The 2008-2009 state budget enacted in April coupled with Albany’s August 19th mid-year cost cutting and cost shifting session means an estimated loss of nearly $5 million for Dutchess County in 2008 and 2009.   Over recent days, Governor Paterson has reported the state’s current budget gap is expected to grow even higher, reaching $12.5 billion next year and an unimaginable $47 billion over the next four years.  He has ordered lawmakers back to Albany for another cost cutting session on November 18th.  As New York State’s fiscal picture continues to worsen, it’s likely county government will be negatively impacted by additional state cuts and cost shifting as we have seen in the past.   This uncertainty makes it difficult to budget as the state’s cost cutting decisions will not be known until after the proposed county budget has been released.  If the state does impose additional cost shifts on counties at their November session which occurs during the legislative budget review process, legislators will need to factor this impact into 2009 budget decisions.

The county’s financial standing continues to be challenged by factors beyond our control:

  • State mandated costs include 3% increase for Medicaid as well as significant costs for other social services programs;
  • the Health Department’s mandated Preschool Special Education and Early Intervention programs remain a significant cost to taxpayers of $22.8 million; 
  • NYS Pension and health insurance costs for employees make up a considerable portion of the budget at $30.4 million; and
  • legally obligated funding for the Resource Recovery Agency continues to rise and will be $6.3 million in 2009. 


Sales Tax - Typically, our strong local economy has produced reliable annual growth in sales tax revenue which could be counted on to fund new expenses year to year. Times are now different. Sales tax revenues through early October were down nearly 2% compared to the same time last year, a clear indication the economic slowdown has caused a decline in consumer spending.  If this trend continues, year end sales tax revenue is projected to be $123.7 million or $2.6 million less than the budget estimate of $126.3 million.  The last sales tax payment for the third quarter received in mid-October was higher than expected bringing year-to-date sales tax revenues to slightly less than 1% growth.  However, we are advised this one adjusted payment cannot be interpreted as a trend.  An October 30th headline stated:  “Consumer confidence drops sharply” indicating consumer spending is expected to decline further as the turmoil on Wall Street continues, the winter heating season begins, and families and businesses reign in discretionary spending to brace for the economic uncertainty that lies ahead.  In fact, just days ago the State Comptroller advised that 3rd Quarter sales tax receipts are an anomaly.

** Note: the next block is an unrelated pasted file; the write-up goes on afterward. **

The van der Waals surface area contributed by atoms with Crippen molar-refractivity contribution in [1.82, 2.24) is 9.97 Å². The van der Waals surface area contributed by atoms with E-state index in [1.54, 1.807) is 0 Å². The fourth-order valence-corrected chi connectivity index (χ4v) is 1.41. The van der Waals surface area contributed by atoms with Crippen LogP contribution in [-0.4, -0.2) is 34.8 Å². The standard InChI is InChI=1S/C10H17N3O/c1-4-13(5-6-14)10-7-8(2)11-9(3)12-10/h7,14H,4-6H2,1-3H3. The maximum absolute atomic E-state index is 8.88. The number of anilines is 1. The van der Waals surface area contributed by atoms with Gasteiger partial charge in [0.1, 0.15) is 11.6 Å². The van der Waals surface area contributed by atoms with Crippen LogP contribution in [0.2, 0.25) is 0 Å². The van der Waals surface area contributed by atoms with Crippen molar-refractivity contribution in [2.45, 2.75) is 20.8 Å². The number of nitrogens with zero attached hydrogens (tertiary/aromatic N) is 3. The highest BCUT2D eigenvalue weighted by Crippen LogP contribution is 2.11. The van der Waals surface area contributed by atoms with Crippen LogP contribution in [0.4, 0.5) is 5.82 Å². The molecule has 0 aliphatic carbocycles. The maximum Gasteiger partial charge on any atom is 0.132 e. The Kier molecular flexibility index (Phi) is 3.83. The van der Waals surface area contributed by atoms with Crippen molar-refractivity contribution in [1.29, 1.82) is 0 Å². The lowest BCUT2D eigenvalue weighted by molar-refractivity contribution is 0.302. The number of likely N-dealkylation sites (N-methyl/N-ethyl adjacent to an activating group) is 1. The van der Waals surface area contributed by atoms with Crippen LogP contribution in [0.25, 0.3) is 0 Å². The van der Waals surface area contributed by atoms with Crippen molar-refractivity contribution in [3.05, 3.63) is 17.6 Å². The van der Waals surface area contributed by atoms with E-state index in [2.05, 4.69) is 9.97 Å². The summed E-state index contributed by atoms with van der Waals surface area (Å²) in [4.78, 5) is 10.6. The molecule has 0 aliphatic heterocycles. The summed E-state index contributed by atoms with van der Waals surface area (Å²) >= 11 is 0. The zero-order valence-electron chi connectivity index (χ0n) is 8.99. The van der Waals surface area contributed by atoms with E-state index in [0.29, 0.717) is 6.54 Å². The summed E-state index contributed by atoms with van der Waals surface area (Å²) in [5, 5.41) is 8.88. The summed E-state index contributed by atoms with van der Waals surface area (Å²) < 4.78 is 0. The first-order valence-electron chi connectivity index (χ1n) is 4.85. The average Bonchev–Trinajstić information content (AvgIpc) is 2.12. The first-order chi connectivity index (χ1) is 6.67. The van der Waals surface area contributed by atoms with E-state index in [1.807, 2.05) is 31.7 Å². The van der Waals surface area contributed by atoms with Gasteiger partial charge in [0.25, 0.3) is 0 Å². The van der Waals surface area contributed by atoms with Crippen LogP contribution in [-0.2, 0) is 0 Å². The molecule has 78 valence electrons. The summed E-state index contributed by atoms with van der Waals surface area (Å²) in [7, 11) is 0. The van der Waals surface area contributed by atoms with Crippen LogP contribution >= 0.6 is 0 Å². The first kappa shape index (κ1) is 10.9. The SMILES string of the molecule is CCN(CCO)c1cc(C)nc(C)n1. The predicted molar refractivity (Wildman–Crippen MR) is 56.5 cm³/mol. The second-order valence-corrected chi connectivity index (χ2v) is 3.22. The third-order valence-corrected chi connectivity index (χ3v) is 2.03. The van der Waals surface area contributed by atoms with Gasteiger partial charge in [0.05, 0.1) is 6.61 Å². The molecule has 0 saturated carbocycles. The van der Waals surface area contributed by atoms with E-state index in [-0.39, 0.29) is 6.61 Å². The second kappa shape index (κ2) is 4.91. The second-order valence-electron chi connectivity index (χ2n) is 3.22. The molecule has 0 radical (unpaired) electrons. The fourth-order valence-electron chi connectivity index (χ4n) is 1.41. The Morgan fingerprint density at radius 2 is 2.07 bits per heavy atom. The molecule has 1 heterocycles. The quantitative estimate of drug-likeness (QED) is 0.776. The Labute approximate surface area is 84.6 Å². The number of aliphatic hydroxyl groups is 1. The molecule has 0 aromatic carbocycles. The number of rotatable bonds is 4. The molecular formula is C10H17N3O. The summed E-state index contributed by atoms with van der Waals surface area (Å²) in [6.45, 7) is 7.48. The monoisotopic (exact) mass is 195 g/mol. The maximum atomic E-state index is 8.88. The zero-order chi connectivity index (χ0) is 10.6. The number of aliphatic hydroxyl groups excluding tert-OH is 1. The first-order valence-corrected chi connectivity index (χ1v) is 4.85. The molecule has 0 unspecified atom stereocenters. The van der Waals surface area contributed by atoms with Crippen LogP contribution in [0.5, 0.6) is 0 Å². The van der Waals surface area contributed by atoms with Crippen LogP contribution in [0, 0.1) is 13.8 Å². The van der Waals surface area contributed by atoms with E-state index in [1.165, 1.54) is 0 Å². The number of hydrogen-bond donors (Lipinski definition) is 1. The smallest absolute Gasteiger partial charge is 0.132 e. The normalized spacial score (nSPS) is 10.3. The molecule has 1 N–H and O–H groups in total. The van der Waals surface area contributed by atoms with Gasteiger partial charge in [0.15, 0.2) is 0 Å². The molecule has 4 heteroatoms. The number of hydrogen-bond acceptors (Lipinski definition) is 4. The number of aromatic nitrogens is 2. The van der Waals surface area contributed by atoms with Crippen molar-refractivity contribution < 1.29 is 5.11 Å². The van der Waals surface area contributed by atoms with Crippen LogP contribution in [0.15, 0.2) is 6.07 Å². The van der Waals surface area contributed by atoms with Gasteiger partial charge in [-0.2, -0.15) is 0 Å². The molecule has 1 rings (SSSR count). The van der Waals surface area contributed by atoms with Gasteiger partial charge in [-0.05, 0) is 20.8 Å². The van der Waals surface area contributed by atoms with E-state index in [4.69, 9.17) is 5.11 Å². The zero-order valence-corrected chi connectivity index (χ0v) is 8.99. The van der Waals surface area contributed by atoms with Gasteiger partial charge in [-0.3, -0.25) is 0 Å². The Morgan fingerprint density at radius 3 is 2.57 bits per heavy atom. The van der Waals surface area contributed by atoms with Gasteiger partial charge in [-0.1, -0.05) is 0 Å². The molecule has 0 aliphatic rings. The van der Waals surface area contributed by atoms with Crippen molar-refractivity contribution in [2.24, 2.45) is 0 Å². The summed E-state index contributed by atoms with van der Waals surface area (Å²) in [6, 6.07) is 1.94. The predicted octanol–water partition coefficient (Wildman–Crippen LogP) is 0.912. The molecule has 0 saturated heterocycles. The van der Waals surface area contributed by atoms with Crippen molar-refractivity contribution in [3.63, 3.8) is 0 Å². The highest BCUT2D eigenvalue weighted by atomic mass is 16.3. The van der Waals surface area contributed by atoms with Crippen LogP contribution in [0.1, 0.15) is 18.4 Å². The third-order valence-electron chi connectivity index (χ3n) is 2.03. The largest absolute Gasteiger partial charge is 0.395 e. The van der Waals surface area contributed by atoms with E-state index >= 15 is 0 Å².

The 2009 sales tax estimate of $127.1 million includes $121 million based on an expected significant decline in receipts in the 4th quarter and into 2009.  The framework of this budget anticipates a necessity to replace that lost revenue. Therefore, this budget anticipates an end to the current tax break exempting sales tax on clothing and footwear under $110 which will produce an estimated additional $6.1 million based on a March 1, 2009 repeal date.  Faced with the reality of rising costs and shrinking revenues, several counties have already repealed this tax break exemption.  If the legislature chooses to adopt this policy, and as the County Attorney has previously advised the legislature, a certified copy of the enactment repealing the sales tax exemption must be sent by certified or registered mail to the NYS Commissioner of Taxation and Finance postmarked at least ninety (90) days prior to March 1st or by December 1st preceding the effective date.  The 2009 proposed sales tax estimate also provides for the extension of the ¾ of 1% rate beyond the November 30, 2009 expiration.  Since 2003, the county legislature has voted three previous times to adopt this sales tax rate.  To extend the ¾ of 1% rate through November 2011, it will be necessary to adopt a resolution requesting home rule legislation no later than your December 8, 2008 meeting to provide adequate time to complete the state legislative process.